Listening to John Esposito
The Desert Foundation has been concerned about the rise of Islamophobia in the United States and Europe especially since the 9/11 terrorist attacks. Last June I heard a news report on a Tennessee town in which a young Muslim expressed her fear and sorrow after an attack on her mosque. I heard attendees applaud and cheer the attack rather than the woman’s courage for speaking up. “Hundreds of activists heckled a U.S. Attorney who was making a speech on hate crimes,” NPR reported, “and cheered as Muslims described the firebombing of a nearby mosque.”
In response to a recent painful experience of anti-Muslim rhetoric in nearby Alamosa, Colorado, several local organizations, including Adams State University’s United Campus Ministry and Catholic Campus Ministry, sponsored a lecture by John Esposito, a world authority on Islam.
Esposito is Founding Director of the Prince Alwaleed Bin Talal Center for Muslim-Christian Understanding at Georgetown University’s School of Foreign Service. For years I have used his Oxford History of Islam as an excellent reference. Dr. Esposito has served as a consultant for the U.S. Department of State and for other governments and corporations in Europe and Asia. He has served as Vice Chair of the World Economic Forum’s Council of 100 Leaders and in 2013 he was President of the American Academy of Religion.
Given his academic credentials and my own prejudices, I was prepared for the possibility of a calm-to-boring lecture full of stats and short on brio. Wrong. Esposito grew up in an Italian Catholic Brooklyn working class family and has the humor and smarts to match. Tessa and I had heard he spent ten years in a monastery. We met him before the talk and asked about it. He said he spent ten years, from age 14-24, in a Franciscan community, and his mom loved it because it increased his chances of being a virgin when he married. Esposito’s light heart allows him to present troubling material in a spirit of hope.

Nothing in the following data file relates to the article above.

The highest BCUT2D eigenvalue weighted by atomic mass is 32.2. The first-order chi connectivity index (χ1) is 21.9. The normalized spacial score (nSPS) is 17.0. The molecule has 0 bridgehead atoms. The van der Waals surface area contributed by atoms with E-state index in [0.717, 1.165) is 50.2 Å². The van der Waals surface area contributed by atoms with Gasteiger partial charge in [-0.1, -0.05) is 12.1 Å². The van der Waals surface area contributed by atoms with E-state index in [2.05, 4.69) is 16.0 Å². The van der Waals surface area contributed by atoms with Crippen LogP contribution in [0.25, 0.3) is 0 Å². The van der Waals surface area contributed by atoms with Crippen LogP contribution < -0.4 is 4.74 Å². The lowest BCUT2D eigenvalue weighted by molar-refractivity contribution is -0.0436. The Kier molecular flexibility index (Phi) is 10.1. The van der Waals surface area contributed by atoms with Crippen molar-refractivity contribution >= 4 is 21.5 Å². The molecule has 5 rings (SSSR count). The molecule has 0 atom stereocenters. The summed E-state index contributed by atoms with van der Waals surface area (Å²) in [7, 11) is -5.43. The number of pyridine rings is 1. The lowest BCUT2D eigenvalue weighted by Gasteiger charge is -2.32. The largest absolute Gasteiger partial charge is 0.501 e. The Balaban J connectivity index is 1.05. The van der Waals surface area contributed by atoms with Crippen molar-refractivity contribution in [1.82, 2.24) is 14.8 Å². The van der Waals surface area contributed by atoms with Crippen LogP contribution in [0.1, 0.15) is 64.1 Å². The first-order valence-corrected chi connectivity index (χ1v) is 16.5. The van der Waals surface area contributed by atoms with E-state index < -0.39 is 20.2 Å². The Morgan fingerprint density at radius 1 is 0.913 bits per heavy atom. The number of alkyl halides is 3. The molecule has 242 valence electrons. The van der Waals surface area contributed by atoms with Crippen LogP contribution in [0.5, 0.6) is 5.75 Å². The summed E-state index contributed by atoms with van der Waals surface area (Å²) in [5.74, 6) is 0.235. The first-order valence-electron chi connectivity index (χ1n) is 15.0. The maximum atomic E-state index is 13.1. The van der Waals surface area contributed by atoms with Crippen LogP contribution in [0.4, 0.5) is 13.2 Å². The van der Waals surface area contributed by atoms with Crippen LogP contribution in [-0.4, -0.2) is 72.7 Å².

Early in Esposito’s talk he reminded us that many Americans’ first exposure to Islam came with the 1979 Iran hostage crisis, recently portrayed in the movie “Argo.” He noted that television news anchor Tom Brokaw felt it necessary to inform us that Islam is a religion founded by a prophet, Muhammad, with a scripture called the Qur’an. Esposito suggested that something is wrong when one must make that statement to a well-educated population. How is it that we know so little about a tradition that has been with us since the seventh century and has had a great influence on Western philosophy, science, and arts? How is it that we know so little about our 1.6 billion Muslim neighbors?
Esposito confirmed that stereotypes are powerful and reminded us of how easy it is to generalize about groups of people based on very limited contact. For example, if I am a struggling Polish immigrant in the United States and an Irish worker gets the job I want, I may be tempted to believe that the Irish are out to impoverish or crush the Poles. So when we found out that the handful of men who destroyed the World Trade Center were Muslims, it was too easy to see them simply as Muslims, not as Saudi citizens or members of an extremist group that claims to be Muslim while violating fundamental Muslim teachings.
Esposito also questioned American law enforcement’s reaction to the horror of 9/11. We subjected more than five thousand Arab and Muslim foreign nationals within the United States to preventive detention—not one of whom stands convicted of a terrorist offense. In a note of dark humor, Esposito wondered why, in order to combat the mafia, we do not round up an equivalent number of Italian Americans.